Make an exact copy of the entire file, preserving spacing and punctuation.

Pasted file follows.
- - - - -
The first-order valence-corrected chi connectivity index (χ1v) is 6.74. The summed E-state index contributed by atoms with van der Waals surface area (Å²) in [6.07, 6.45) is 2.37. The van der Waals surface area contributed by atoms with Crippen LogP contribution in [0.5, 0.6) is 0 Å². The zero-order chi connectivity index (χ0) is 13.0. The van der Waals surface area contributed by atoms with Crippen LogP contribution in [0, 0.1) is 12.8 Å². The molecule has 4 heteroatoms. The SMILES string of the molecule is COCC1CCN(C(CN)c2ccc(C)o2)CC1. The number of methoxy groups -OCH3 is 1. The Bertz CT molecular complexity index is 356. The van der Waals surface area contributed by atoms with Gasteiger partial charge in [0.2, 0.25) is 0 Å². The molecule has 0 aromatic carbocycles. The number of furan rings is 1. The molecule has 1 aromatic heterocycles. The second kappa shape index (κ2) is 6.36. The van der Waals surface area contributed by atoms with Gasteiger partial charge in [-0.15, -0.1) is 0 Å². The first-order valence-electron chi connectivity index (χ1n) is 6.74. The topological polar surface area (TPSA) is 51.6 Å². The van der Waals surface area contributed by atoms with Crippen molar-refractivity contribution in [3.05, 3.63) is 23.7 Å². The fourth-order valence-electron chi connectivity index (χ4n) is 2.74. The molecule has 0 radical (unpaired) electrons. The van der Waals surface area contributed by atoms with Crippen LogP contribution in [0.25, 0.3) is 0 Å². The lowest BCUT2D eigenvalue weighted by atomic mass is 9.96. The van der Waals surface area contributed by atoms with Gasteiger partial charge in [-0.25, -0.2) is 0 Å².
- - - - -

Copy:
The first-order valence-corrected chi connectivity index (χ1v) is 6.74. The summed E-state index contributed by atoms with van der Waals surface area (Å²) in [6.07, 6.45) is 2.37. The van der Waals surface area contributed by atoms with Crippen LogP contribution in [0.5, 0.6) is 0 Å². The zero-order chi connectivity index (χ0) is 13.0. The van der Waals surface area contributed by atoms with Crippen LogP contribution in [0, 0.1) is 12.8 Å². The molecule has 4 heteroatoms. The SMILES string of the molecule is COCC1CCN(C(CN)c2ccc(C)o2)CC1. The number of methoxy groups -OCH3 is 1. The Bertz CT molecular complexity index is 356. The van der Waals surface area contributed by atoms with Gasteiger partial charge in [0.2, 0.25) is 0 Å². The molecule has 0 aromatic carbocycles. The number of furan rings is 1. The molecule has 1 aromatic heterocycles. The second kappa shape index (κ2) is 6.36. The van der Waals surface area contributed by atoms with Gasteiger partial charge in [-0.15, -0.1) is 0 Å². The first-order valence-electron chi connectivity index (χ1n) is 6.74. The topological polar surface area (TPSA) is 51.6 Å². The van der Waals surface area contributed by atoms with Crippen molar-refractivity contribution in [3.05, 3.63) is 23.7 Å². The fourth-order valence-electron chi connectivity index (χ4n) is 2.74. The molecule has 0 radical (unpaired) electrons. The van der Waals surface area contributed by atoms with Crippen LogP contribution in [0.25, 0.3) is 0 Å². The lowest BCUT2D eigenvalue weighted by atomic mass is 9.96. The van der Waals surface area contributed by atoms with Gasteiger partial charge in [-0.25, -0.2) is 0 Å².